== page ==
Single beam pyramid magneto-optical traps (MOTs) are well-suited for cold-atom quantum technologies1 as their compact, elegant design simplifies the optical setup needed for laser cooling. They have already been used to realise microwave clocks2, cold atom sources3,4, and inertial sensors—both lab-based5 and transportable6 systems. However, a pyramid MOT has not previously been applied to cool alkaline-earth atoms for an optical lattice clock (OLC)7,8,9,10,11,12. Since atoms in an OLC must be cooled to the regime, there is a requirement in such systems to implement two MOTs at different wavelengths: a first stage on a strong cycling transition is used to capture atoms from a slow source13, and then a second stage on a narrow line further cools and compresses the atomic cloud14,15. These cooling transitions, along with the repumping and clock transitions, are shown in Fig. 1. Two-color pyramid MOTs have been previously demonstrated—initially as a dual-species cold atom source16 and more recently for the two-stage cooling of strontium17—but have yet to be used to realize a functional OLC.

Figure 1
figure 1

Partial term diagram for strontium showing wavelengths and scatter rates (in units of s−1) of the relevant transitions needed for laser cooling and precision spectroscopy. For clarity, hyperfine structure has been omitted.

The two-stage MOT is insufficient by itself to realize an OLC; atoms must also be loaded into a magic-wavelength optical lattice trap so that the clock transition can be probed in the Lamb-Dicke regime18. This motivates the construction of a single monolithic structure capable of supporting both a pyramid MOT and optics to generate the lattice trap. So far, devices which combine two different trapping methods have been limited to chip-based magnetic traps combined with either 1D19 or 3D20 optical lattices. For both of these demonstrations, the lattice was formed of a single retro-reflected beam. In contrast, for OLCs it is advantageous to use a build-up cavity for the lattice8,21,22. The enhancement provided by the cavity eliminates the need for high power lasers—a benefit for compact systems—and facilitates better characterization of lattice-induced sources of systematic uncertainty. To exploit these advantages, we integrate two build-up cavities into the same structure as the pyramid MOT which can either generate independent 1D lattices or be combined to make a 2D lattice. The benefit of the latter configuration is that the tight confinement provided by the 2D trap helps to suppress collisional effects which can perturb the clock frequency and lead to decoherence23.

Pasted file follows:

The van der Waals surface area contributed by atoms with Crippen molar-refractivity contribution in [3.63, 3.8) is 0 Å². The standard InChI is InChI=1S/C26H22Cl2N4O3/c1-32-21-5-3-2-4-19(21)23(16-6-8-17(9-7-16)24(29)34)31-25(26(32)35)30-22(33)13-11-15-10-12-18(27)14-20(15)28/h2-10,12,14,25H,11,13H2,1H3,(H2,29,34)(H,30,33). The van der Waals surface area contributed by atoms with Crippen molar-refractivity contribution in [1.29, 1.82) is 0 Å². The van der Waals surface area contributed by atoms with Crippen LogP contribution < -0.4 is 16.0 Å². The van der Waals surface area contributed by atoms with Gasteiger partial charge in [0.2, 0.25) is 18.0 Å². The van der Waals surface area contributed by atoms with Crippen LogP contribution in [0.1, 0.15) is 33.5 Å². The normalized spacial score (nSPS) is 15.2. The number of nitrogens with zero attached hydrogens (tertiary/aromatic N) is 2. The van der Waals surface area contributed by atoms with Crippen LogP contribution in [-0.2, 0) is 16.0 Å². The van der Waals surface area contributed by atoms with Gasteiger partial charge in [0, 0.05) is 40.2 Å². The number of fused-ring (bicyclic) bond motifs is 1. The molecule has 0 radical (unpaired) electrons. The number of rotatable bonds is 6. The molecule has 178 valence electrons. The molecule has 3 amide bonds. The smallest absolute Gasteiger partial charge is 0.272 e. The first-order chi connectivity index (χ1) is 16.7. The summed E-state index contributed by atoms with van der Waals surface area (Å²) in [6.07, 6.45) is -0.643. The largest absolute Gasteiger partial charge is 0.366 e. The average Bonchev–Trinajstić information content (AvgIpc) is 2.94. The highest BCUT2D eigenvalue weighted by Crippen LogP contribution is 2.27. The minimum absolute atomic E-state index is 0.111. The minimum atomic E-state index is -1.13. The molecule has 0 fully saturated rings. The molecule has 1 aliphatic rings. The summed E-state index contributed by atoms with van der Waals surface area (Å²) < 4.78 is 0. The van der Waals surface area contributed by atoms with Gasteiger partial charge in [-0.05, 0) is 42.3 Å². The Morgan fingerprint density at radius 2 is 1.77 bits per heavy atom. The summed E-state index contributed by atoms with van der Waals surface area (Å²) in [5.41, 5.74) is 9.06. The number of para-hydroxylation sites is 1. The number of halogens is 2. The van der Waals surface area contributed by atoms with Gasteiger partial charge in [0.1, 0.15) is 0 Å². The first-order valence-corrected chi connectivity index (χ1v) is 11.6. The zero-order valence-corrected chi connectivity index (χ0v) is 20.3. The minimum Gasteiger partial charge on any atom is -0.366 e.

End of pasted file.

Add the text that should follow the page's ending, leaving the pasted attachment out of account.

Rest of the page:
Designing a highly integrated device capable of both laser cooling and trapping strontium is not without its challenges. This is especially true when realizing an accurate frequency standard as the environment surrounding the atoms must be well controlled. For example, the accumulation of charge on dielectric materials, e.g. cavity or MOT mirrors, positioned close to the atoms can result in significant electric fields which induce a Stark shift of the clock transition9,24. Another important consideration when using an enhancement cavity is suppressing excessive atomic heating caused by instabilities in the intra-cavity intensity. In this report we outline how these challenges can be addressed in a compact cold atom platform, realizing the benefits of in-vacuum trapping optics without compromising the accuracy of the strontium optical lattice clock.


Opto-mechanical Design

The pyramid MOT and cavity assembly is shown in Fig. 2. A MOT is created by illuminating the assembly with a single, large (1/e2 waist of 22 mm), circularly polarized beam. Following the two-stage MOT, atoms are loaded into a 2D optical lattice trap that is generated by coupling a milliwatt of light at 813 nm into the TEM00 modes of the two-crossed enhancement cavities. A characterization of these traps using atomic data will be presented in following subsections. Here, we highlight some important aspects of the opto-mechanical design. More details regarding the construction of the cold atom platform are outlined in the Methods.